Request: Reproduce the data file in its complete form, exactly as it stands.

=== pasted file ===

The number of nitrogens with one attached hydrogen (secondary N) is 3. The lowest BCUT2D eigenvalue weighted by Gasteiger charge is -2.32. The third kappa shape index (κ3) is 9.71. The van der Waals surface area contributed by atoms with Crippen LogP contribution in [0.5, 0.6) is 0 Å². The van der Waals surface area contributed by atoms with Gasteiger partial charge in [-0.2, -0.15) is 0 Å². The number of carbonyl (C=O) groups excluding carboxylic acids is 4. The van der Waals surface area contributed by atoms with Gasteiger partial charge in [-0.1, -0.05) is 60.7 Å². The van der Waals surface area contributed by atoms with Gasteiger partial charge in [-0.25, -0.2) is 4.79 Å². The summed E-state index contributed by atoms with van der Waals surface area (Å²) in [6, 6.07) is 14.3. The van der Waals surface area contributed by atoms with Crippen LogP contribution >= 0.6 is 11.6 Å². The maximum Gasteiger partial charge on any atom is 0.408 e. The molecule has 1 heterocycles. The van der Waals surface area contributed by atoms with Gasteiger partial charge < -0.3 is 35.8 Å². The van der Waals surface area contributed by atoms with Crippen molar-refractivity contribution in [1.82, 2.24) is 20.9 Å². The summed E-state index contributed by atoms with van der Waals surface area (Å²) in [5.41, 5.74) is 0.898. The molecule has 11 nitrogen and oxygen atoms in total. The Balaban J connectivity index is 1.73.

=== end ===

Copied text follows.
The number of nitrogens with one attached hydrogen (secondary N) is 3. The lowest BCUT2D eigenvalue weighted by Gasteiger charge is -2.32. The third kappa shape index (κ3) is 9.71. The van der Waals surface area contributed by atoms with Crippen LogP contribution in [0.5, 0.6) is 0 Å². The van der Waals surface area contributed by atoms with Gasteiger partial charge in [-0.2, -0.15) is 0 Å². The number of carbonyl (C=O) groups excluding carboxylic acids is 4. The van der Waals surface area contributed by atoms with Gasteiger partial charge in [-0.1, -0.05) is 60.7 Å². The van der Waals surface area contributed by atoms with Gasteiger partial charge in [-0.25, -0.2) is 4.79 Å². The summed E-state index contributed by atoms with van der Waals surface area (Å²) in [6, 6.07) is 14.3. The van der Waals surface area contributed by atoms with Crippen LogP contribution >= 0.6 is 11.6 Å². The maximum Gasteiger partial charge on any atom is 0.408 e. The molecule has 1 heterocycles. The van der Waals surface area contributed by atoms with Gasteiger partial charge < -0.3 is 35.8 Å². The van der Waals surface area contributed by atoms with Crippen molar-refractivity contribution in [1.82, 2.24) is 20.9 Å². The summed E-state index contributed by atoms with van der Waals surface area (Å²) in [5.41, 5.74) is 0.898. The molecule has 11 nitrogen and oxygen atoms in total. The Balaban J connectivity index is 1.73.